There is something to be said for age – it often gives us a perspective on history that younger people don’t have. Unfortunately, it’s a perspective they will never get because our educational system has thinned out what is taught to our children.
Our media are filled with news about the war in Ukraine and the role of Russia. Whether we are getting the whole truth remains to be seen, and of course, we have no idea on how it will all play out. Will Russia “win”? Will Ukraine save itself? Will other countries be drawn into the fighting? What does it all mean for the United States? Will it turn into World War III?
Lots of guessing going on but not a lot of firm conclusions as to what will transpire. It does not bode well for any of us, especially with the subtle threats of the Russians about using nuclear weapons against those on the side of Ukraine, and that includes the United States.
I would hope that historians are taking note of all of this and that the details will find their way into our history textbooks so that future generations will understand what happened and why and how.
I admit, I have my doubts.
We just passed an important anniversary date from World War II – April 9, 1942, the 80th anniversary of the day the Philippines surrendered to the Japanese. Up until that point, the Philippines were a sovereign territory of the United States. Their military was getting up to speed, and it’s believed that their resistance to the better prepared Japanese actually managed to derail the Japanese plan to take over the country in 50 days. The Filipino military held them back for double that time while the United States was recovering from the attack on Pearl Harbor.
The surrender followed the Battle of Bataan, a 99-day stand that pitted Filipino soldiers against the better-trained and equipped Japanese military. That was followed by a history-making though long neglected event in our history books – the Bataan Death March. It was a 60-mile march forced on Filipino and American prisoners of war by the Japanese. The men suffered from untreated injuries disease, and massive starvation. Thousands died.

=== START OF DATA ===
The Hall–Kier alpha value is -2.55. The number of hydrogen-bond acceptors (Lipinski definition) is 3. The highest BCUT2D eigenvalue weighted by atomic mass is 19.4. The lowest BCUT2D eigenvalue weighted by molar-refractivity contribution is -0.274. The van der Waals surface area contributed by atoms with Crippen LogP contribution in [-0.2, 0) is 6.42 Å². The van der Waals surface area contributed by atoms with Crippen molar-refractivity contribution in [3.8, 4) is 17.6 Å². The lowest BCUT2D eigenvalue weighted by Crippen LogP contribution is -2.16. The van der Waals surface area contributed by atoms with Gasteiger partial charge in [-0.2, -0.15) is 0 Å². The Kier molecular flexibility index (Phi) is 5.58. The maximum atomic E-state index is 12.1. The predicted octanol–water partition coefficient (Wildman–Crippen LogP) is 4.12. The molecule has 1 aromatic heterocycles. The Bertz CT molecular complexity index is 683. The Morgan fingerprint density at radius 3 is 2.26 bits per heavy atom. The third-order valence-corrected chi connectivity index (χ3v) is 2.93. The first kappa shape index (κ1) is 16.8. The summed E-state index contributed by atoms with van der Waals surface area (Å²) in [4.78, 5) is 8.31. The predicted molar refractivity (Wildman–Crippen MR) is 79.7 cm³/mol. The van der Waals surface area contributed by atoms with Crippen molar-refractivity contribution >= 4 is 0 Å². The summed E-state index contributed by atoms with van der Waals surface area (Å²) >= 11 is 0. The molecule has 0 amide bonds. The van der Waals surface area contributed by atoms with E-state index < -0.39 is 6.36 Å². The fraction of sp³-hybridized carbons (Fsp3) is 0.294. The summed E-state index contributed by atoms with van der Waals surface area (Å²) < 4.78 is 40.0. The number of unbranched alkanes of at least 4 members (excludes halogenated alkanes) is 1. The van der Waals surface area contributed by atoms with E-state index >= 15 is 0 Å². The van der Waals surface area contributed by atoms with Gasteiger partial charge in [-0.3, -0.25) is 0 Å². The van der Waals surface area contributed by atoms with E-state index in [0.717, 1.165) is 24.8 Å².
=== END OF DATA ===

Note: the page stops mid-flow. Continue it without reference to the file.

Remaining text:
It’s estimated that between 5,000 and 10,000 Filipinos and 250-650 Americans died on the March itself – while another 20,000 Filipino and 1,600 Americans died in the death camps that followed. In addition, thousands of Allied troops were killed in the sinking of two Japanese “Hell Ships.” American military bombed the deliberately unmarked Japanese ships, not knowing they were filled with Allied prisoners of war.
Overall, no definite casualty figures from Bataan are available.
Cecilia Gaerlan, is the executive director of the Bataan Legacy Historical Society. She started the Society to honor her father, Luis Gaerlan Jr., who was one of the POWs forced by the Japanese to take part in the March.
In speaking of the Bataan Death March, she said that in addition to the physical hardships of the March itself, “Those who couldn’t go on were bayoneted, shot and even beheaded.”
The organization held a commemorative celebration of the Bataan Death March onboard the USS Hornet (CV-12), which is berthed in Oakland, California. It is the eighth vessel to carry the name Hornet and was a significant participant in the Pacific theatre during the War. It was part of the Battle of Leyte Gulf in Philippine waters, considered to be the largest naval battle of all time. It was a major turning point in the Pacific War as some 800 Allied ships overpowered a smaller Japanese fleet in late 1944.
People can visit the ship, and it is a marvel to see, both for the complexity of the vessel itself but also for its role in our history. Our military manned the ship, were on the ship in a time of war, and many of our personnel died there.
History is often cruel, but knowing about it is vital for our survival and for our freedom. I hope our history books will reflect this information.
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